improved experimentally by simply finding a “better” or “quieter” earth ground. Many indulge in wishful thinking that noise currents can somehow be skillfully directed to an earth ground, where they will disappear forever!

Here are some common myths about grounding:

  • Earth grounds are zero volts – presumably with respect to some “mystical absolute” reference point. This leads to fanciful ideas about lots of ground rods making system noise disappear. The fact is soil resistance between ground rods is much higher, often significantly than a wire between them.
  • Wires have zero impedance (is the apparent ac resistance of a circuit containing capacitance and/or inductance in addition to pure resistance) – therefore they can extend a zero-voltage reference to many locations in a system, eliminating voltage differences. In fact, wires are quite limited:
    • The DC resistance of a wire applies only at very low frequencies and is directly proportional to its length.
    • The inductance of a wire is nearly independent of its diameter (gauge) but is directly proportional to its length and increases at bends or loops.
    • A wire resonates (becomes an antenna) when its physical length is a quarter wavelength

Something to consider, are earth grounds even necessary for low noise system operation?

Equipment Rack Treatment for Isolated Ground SystemUpdate 9/11
To answer the above question: no earth grounds are required for safety, not for low noise system operation!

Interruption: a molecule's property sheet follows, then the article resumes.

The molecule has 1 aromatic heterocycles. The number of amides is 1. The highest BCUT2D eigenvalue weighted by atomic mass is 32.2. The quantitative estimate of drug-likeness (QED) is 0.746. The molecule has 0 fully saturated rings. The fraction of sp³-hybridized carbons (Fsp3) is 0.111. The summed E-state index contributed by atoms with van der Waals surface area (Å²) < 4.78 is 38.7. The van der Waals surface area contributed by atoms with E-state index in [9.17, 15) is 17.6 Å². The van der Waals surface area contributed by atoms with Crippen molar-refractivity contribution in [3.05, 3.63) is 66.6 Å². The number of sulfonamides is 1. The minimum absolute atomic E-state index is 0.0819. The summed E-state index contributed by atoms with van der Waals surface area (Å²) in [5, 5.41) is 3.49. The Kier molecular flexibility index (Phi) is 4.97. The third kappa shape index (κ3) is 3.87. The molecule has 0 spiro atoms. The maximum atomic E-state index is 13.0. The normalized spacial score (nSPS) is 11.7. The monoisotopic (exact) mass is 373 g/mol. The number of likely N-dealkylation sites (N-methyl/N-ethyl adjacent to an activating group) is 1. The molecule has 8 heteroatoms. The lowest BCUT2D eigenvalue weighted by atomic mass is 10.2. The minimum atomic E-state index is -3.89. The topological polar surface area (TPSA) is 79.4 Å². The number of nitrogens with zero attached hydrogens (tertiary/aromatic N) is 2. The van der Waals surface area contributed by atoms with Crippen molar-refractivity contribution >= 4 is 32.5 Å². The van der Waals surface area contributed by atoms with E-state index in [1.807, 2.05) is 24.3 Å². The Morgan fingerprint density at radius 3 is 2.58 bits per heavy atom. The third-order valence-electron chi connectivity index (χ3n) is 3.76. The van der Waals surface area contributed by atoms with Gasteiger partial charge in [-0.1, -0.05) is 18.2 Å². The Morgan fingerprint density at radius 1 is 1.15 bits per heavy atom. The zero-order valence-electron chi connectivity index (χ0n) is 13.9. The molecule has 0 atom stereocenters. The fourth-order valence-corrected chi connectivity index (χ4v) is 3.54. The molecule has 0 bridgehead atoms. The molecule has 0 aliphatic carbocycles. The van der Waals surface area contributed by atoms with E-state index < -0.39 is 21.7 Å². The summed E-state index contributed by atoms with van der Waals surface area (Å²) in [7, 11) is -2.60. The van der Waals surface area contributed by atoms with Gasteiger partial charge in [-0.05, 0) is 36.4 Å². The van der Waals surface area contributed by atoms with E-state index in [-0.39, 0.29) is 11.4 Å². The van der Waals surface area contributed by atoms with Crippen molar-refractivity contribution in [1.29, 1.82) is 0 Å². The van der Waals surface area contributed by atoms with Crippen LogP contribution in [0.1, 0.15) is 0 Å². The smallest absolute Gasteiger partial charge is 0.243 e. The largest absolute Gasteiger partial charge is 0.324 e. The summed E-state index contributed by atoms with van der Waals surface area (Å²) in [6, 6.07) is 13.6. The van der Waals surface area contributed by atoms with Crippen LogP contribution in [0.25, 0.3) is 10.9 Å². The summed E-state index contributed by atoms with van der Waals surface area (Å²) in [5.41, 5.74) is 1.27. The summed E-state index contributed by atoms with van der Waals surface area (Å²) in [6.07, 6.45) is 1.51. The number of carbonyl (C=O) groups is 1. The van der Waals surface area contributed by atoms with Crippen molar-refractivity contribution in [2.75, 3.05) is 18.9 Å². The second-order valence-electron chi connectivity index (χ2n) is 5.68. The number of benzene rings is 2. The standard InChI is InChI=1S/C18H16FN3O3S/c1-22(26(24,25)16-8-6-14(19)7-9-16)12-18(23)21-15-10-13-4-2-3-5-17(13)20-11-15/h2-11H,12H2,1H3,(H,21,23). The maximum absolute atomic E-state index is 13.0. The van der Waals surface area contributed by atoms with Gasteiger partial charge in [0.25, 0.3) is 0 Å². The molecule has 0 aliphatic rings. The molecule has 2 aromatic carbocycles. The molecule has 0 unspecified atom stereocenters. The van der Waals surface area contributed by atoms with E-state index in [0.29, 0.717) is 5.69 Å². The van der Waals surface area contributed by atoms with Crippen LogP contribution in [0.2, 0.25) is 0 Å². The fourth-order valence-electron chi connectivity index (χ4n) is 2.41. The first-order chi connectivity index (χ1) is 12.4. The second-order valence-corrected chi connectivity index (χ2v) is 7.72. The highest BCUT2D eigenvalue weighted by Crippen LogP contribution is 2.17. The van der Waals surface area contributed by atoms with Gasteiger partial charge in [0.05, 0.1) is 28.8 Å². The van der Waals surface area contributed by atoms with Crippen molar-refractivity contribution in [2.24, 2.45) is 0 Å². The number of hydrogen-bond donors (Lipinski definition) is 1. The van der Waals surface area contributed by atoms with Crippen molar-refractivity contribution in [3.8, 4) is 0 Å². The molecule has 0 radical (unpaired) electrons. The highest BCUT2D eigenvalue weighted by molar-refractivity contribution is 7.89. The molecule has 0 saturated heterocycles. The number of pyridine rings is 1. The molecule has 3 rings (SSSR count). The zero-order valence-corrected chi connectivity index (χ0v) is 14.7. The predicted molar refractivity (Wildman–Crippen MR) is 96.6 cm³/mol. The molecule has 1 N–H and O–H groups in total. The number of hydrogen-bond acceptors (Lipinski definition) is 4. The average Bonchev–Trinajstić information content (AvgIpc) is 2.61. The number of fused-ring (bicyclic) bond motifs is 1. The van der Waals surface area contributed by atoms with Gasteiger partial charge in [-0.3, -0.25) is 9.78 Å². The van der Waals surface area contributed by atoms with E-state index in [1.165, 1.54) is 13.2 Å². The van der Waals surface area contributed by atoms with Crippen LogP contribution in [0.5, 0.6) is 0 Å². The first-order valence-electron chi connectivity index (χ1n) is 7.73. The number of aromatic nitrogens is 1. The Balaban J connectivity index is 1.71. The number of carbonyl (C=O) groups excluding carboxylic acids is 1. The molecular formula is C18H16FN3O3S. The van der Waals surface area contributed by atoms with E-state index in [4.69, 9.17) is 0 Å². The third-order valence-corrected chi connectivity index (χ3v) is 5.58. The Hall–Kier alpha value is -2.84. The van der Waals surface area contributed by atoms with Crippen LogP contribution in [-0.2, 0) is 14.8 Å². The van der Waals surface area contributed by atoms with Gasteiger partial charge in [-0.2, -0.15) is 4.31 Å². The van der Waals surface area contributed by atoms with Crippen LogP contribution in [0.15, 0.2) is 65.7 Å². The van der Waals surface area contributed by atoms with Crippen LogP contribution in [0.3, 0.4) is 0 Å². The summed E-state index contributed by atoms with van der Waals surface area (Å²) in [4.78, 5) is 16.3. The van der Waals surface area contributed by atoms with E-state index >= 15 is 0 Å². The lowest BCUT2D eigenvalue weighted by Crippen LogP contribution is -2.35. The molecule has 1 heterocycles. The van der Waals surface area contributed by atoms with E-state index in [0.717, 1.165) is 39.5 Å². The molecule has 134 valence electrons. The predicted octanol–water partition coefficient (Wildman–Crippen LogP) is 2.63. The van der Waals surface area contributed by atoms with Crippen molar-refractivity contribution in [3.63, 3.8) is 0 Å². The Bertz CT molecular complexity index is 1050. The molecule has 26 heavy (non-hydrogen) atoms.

But what I really wanted to update here today, something I left out of my post, was the equipment rack treatment an AV integrator needs to do in order to maintain a nice clean isolated ground system.

Unless your are installing the equipment rack on a wood floor, the rack must be isolated from the floor. There are a number of ways to successfully accomplish this. While not called out, the drawing above used wooden 2×4’s underneath the rack but many equipment rack manufactures also sell ground isolation kits made from polycarbonate strips that work perfectly fine.

If your bolting the rack down you’ll need to use a nylon washer to keep the bolt itself from making the electrical path. If your simply setting the rack on the floor with no requirement to bolt it down be sure to include leveling feet with rubber covers to provide your isolation. Finally, if the rack is portable, the rubber wheels should do a good job of providing the required isolation.

Install a copper bus bar in each rack. This bus bar is connected to the isolated ground system (at the isolated ground sub panel) and then connected to the equipment rack via a 12 gauge stranded wire. The bus bar must be isolated from the equipment rack at all other points. Additionally most AV equipment provides a grounding lug on the back of the equipment. Again use a 12 gauge stranded wire to connect equipment chassis to the copper bus bar. Note: some older equipment may strap signal ground to chassis ground. If this is the case be sure and remove the strapping mechanism.

All AV conduits coming into the rack must be isolated from the rack. Most electrical supply outlets provide isolation bushings for this. In addition your equipment rack vendor may be able to provide isolation knockout panels. Finally, be sure and use an approved IG power strip.

Following these guidelines will ensure that your IG system remains so.

As I discuss future AV basic design topics grounds and dealing with grounding issues will be a constant theme. As I said, we are simply setting the foundation at this point, not only of your AV system but for future posts as well.